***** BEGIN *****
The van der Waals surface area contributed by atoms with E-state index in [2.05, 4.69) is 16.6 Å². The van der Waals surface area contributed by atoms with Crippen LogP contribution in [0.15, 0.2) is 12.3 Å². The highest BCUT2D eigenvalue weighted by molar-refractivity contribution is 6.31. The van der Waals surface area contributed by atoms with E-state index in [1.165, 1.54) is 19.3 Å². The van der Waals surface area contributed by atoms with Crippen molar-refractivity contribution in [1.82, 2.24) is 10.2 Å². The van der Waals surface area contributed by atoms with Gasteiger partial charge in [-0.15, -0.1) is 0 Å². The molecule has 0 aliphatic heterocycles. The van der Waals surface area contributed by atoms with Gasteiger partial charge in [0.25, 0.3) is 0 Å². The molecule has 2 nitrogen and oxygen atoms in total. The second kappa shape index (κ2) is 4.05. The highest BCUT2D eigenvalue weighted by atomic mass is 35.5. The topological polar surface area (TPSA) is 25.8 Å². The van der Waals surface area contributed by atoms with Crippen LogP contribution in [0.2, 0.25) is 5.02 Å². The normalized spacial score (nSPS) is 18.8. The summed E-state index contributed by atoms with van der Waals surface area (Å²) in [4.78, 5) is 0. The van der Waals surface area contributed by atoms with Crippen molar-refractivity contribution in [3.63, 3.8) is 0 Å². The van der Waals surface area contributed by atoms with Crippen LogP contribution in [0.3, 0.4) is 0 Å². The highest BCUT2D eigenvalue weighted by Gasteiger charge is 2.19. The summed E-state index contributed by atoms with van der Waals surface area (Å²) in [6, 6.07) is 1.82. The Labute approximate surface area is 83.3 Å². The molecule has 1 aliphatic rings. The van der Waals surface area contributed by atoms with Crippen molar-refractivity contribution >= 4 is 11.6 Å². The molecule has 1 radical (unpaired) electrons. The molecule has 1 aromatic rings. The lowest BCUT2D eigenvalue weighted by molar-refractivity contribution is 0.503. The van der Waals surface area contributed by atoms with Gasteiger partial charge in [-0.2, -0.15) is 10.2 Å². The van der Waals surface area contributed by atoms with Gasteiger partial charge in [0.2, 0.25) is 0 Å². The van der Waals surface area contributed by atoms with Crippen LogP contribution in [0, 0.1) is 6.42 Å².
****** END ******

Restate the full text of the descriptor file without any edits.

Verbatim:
The van der Waals surface area contributed by atoms with E-state index in [2.05, 4.69) is 16.6 Å². The van der Waals surface area contributed by atoms with Crippen LogP contribution in [0.15, 0.2) is 12.3 Å². The highest BCUT2D eigenvalue weighted by molar-refractivity contribution is 6.31. The van der Waals surface area contributed by atoms with E-state index in [1.165, 1.54) is 19.3 Å². The van der Waals surface area contributed by atoms with Crippen molar-refractivity contribution in [1.82, 2.24) is 10.2 Å². The van der Waals surface area contributed by atoms with Gasteiger partial charge in [-0.15, -0.1) is 0 Å². The molecule has 0 aliphatic heterocycles. The van der Waals surface area contributed by atoms with Gasteiger partial charge in [0.25, 0.3) is 0 Å². The molecule has 2 nitrogen and oxygen atoms in total. The second kappa shape index (κ2) is 4.05. The highest BCUT2D eigenvalue weighted by atomic mass is 35.5. The topological polar surface area (TPSA) is 25.8 Å². The van der Waals surface area contributed by atoms with Crippen LogP contribution in [0.2, 0.25) is 5.02 Å². The normalized spacial score (nSPS) is 18.8. The summed E-state index contributed by atoms with van der Waals surface area (Å²) in [4.78, 5) is 0. The van der Waals surface area contributed by atoms with Crippen molar-refractivity contribution in [3.63, 3.8) is 0 Å². The van der Waals surface area contributed by atoms with Crippen LogP contribution in [0.3, 0.4) is 0 Å². The highest BCUT2D eigenvalue weighted by Gasteiger charge is 2.19. The summed E-state index contributed by atoms with van der Waals surface area (Å²) in [6, 6.07) is 1.82. The Labute approximate surface area is 83.3 Å². The molecule has 1 aliphatic rings. The van der Waals surface area contributed by atoms with Crippen molar-refractivity contribution >= 4 is 11.6 Å². The molecule has 1 radical (unpaired) electrons. The molecule has 1 aromatic rings. The lowest BCUT2D eigenvalue weighted by molar-refractivity contribution is 0.503. The van der Waals surface area contributed by atoms with Gasteiger partial charge in [-0.2, -0.15) is 10.2 Å². The van der Waals surface area contributed by atoms with Gasteiger partial charge in [0.2, 0.25) is 0 Å². The van der Waals surface area contributed by atoms with Crippen LogP contribution in [0, 0.1) is 6.42 Å².